Mental Health in the Media
The representation of mental health in mass media is a bigger joke than our current White House administration. The discussion of mental health in mass media has been fueled by the new normal of mass shootings. The discussion usually starts with some elected official says guns are not the problem it is a mental health issue. The underlying message in this narrative is that people who have mental health issues are dangerous and we should do something about “those people” to keep the rest of us safe. This narrative is often re- enforced in mass media particularly in movies and television shows. In recent years there has been some attempt to highlight the struggles of those people living with mental health issues. It is a mixed bag on a good day and a shit show most of the time. Below is a list of shows that have attempted address mental health in the media.
The Sopranos- Tony Soprano goes to therapy to see Dr. Melfi. I never actually knew the reason he was in therapist. I imagine he was dealing with depression and many some anxiety but I digress. The portrayal of the relationship between the therapist and the client was well managed and in many ways it showed how the process works for the therapist and the client. From Tony’s sexual fantasies about his therapist to his angry outburst when she was taking him to places he didn’t want to go. And the challenges of Dr Melfi to manage her curiosity about her client including his source of income or her wanting him to rescue her when she was raped. The show also did an excellent job conveying the shame that many people experience in needing to seek mental health support including denying needing help and lying about being in treatment
Good Will Hunting- No matter how you feel about Robin Williams his performance in this role as a therapist with a story tugs at the heart. For many people who become therapist we do have a story. Being a therapist or counselor chooses you, you don’t choose it. Your experiences lead you to a place where all you can do to heal your wounds is to help other people. I know many of you will disagree with me and some will be offended. Get over it. Its my take on it. Anyway, his pain makes him able to “see” Matt Damon’s character. The “breakthrough” is what we think we all want as providers. Sometimes we do and sometimes we do not. This image might send the wrong message to people seeking help and people wanting help. Sometimes the breakthrough leads to a breakdown and some clients never get to that place of truth in their experience. It does not mean that anyone failed it just me their is more to do on that journey for that client.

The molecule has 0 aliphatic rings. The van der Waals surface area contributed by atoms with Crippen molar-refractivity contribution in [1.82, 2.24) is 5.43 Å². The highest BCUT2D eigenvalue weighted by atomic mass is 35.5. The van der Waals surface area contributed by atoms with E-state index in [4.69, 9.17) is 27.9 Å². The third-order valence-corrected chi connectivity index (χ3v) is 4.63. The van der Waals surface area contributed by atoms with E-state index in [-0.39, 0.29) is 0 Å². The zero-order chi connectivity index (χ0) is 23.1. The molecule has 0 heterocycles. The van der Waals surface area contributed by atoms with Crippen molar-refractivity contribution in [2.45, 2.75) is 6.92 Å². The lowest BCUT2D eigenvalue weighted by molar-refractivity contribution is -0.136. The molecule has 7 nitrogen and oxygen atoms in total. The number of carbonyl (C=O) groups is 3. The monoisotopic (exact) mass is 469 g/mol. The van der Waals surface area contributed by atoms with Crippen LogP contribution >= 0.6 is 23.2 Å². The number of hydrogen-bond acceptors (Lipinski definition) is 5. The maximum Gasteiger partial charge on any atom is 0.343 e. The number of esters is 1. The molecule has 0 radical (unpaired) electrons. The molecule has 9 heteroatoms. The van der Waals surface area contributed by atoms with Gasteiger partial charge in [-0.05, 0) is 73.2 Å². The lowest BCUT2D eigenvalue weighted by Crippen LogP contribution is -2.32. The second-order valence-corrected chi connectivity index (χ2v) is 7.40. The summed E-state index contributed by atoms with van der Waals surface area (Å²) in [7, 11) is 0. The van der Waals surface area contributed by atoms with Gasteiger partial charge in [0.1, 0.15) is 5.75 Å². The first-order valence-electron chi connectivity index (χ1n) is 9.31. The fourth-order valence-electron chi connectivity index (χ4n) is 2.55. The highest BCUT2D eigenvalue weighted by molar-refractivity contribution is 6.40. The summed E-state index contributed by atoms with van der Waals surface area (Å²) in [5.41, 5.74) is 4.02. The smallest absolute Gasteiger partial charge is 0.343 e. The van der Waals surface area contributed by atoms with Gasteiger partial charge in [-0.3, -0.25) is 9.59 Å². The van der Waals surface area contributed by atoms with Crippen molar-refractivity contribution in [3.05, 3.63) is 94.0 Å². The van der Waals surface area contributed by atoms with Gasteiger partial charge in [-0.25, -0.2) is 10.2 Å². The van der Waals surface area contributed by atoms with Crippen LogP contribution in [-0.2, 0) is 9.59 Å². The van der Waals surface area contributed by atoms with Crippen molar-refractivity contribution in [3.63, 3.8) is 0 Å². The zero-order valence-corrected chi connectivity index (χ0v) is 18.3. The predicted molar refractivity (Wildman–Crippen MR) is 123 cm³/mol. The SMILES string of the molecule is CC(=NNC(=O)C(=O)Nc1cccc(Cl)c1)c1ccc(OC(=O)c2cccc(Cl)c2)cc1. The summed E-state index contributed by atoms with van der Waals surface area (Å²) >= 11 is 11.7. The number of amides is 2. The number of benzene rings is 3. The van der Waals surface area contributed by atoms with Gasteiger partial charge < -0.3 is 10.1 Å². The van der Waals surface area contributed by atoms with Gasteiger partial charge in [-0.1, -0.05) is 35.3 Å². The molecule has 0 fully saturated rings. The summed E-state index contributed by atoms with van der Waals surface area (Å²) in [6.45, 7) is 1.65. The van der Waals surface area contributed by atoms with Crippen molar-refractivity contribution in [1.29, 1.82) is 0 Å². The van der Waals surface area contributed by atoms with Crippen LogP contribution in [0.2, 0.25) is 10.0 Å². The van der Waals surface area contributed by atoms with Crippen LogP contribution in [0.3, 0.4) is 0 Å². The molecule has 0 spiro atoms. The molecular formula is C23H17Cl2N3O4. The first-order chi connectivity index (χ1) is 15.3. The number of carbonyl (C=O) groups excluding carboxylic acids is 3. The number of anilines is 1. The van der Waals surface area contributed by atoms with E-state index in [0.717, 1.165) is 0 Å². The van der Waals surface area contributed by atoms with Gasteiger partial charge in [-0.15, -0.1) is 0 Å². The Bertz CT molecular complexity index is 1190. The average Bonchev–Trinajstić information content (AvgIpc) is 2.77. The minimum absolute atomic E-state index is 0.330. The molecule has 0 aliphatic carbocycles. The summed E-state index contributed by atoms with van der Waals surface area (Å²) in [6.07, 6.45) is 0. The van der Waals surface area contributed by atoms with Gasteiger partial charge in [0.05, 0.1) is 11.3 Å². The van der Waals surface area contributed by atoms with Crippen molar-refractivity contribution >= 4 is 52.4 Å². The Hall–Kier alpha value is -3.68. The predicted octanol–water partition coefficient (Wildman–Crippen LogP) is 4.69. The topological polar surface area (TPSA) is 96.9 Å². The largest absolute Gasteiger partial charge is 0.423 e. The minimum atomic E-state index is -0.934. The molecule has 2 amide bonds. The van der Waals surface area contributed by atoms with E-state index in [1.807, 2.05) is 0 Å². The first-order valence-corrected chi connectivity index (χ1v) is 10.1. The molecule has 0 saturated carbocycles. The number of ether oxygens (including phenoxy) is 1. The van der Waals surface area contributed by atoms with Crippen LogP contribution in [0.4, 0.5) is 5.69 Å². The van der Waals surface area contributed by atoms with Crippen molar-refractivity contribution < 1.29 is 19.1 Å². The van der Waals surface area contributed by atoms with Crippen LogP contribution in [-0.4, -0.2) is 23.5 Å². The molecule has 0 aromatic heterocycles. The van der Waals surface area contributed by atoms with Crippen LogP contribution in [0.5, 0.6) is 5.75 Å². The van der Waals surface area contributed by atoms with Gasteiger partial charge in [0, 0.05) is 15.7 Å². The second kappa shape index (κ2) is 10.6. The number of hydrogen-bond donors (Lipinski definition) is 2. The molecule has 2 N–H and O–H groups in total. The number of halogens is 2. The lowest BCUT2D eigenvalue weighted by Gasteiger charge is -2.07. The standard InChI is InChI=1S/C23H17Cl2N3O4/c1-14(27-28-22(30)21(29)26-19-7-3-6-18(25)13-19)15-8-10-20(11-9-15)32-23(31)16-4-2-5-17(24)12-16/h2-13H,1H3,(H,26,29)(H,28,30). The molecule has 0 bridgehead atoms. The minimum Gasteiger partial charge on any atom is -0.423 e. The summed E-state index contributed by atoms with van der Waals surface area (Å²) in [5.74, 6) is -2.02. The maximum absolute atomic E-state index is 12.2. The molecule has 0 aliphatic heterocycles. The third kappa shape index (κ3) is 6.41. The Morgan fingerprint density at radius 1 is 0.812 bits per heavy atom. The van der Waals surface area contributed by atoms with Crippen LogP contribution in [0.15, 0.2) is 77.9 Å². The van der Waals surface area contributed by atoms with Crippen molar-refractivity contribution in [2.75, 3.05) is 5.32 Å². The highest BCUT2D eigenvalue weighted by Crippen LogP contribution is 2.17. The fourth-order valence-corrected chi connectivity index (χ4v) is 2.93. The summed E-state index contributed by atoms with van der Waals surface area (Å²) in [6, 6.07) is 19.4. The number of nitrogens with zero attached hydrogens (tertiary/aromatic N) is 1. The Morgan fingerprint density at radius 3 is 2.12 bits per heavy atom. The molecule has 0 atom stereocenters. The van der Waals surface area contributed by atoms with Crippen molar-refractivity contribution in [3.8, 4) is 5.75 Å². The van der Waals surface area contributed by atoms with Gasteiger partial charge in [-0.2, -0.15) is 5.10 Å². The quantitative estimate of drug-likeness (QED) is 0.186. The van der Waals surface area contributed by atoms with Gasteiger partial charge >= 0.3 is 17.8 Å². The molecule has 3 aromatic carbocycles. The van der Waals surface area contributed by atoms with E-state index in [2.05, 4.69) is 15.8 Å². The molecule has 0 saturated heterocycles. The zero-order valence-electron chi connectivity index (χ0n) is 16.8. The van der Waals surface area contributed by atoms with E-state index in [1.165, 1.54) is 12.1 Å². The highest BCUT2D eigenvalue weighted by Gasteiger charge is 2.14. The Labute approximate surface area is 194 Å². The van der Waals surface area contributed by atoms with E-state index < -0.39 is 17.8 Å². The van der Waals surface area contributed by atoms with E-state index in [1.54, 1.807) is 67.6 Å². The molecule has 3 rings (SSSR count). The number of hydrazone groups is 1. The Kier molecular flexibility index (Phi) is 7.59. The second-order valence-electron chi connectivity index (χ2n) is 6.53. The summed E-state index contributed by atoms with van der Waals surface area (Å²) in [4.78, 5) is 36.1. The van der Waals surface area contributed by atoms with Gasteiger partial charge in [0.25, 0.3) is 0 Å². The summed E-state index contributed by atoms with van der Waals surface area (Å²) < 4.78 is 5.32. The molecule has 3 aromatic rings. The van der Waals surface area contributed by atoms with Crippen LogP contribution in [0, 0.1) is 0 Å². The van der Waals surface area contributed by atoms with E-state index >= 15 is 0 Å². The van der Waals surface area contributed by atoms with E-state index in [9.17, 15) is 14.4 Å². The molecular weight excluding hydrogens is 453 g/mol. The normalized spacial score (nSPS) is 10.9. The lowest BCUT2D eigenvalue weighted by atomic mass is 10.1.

Empire- One of the main characters on the show is diagnosed as being bipolar. The show about a black wealthy family is definitively breaking new ground while offending some and fueling the debate about black images in media. But tackling the stigma, shame, and struggle of black people with mental health issues is a first for network television. Yes they get it wrong and in some ways may re-enforce stereotypes that mentally ill people are violent or dangerous. But it also shows the struggle for acceptable and the inability to have empathy for those things we do not understand and the strain chronic mental health issues can have on a family.
Fraiser- Full disclosure I probably watched about 10 episodes of Fraiser ever so I do not know how much mental health issues the show actually addressed. I will say that the portrayal of the psychiatrist at times felt like it was hard to tell who was the patient and who was the doctor. I assume that was a part of the comedy but in a discipline and a field that seems to always be criticized as being not valid, not important, or not worthy or insurance coverage it may have been a missed opportunity.
And the hot mess that is…
Dr. Phil- He makes our work look as easy but he is not doing our work. I am not really sure what the hell he is doing and why is making so much money doing it. I guess it is good to know Oprah. Being a therapist is hard enough without having to undo the silly 1 hour fix that shows like Dr Phil provide to people who have real issues that are impacting their functioning and well being.
This list is very short and by no means is a full representation of mental health in the media. I think the challenge in representing something so personal and complicated is how to do you show the truth without exploiting the issue. I have no answer but as a mental health provider I think if we can figure out a more balanced authentic way to show the complexity of mental health issues those we serve may be better prepared for seeking the help they deserve.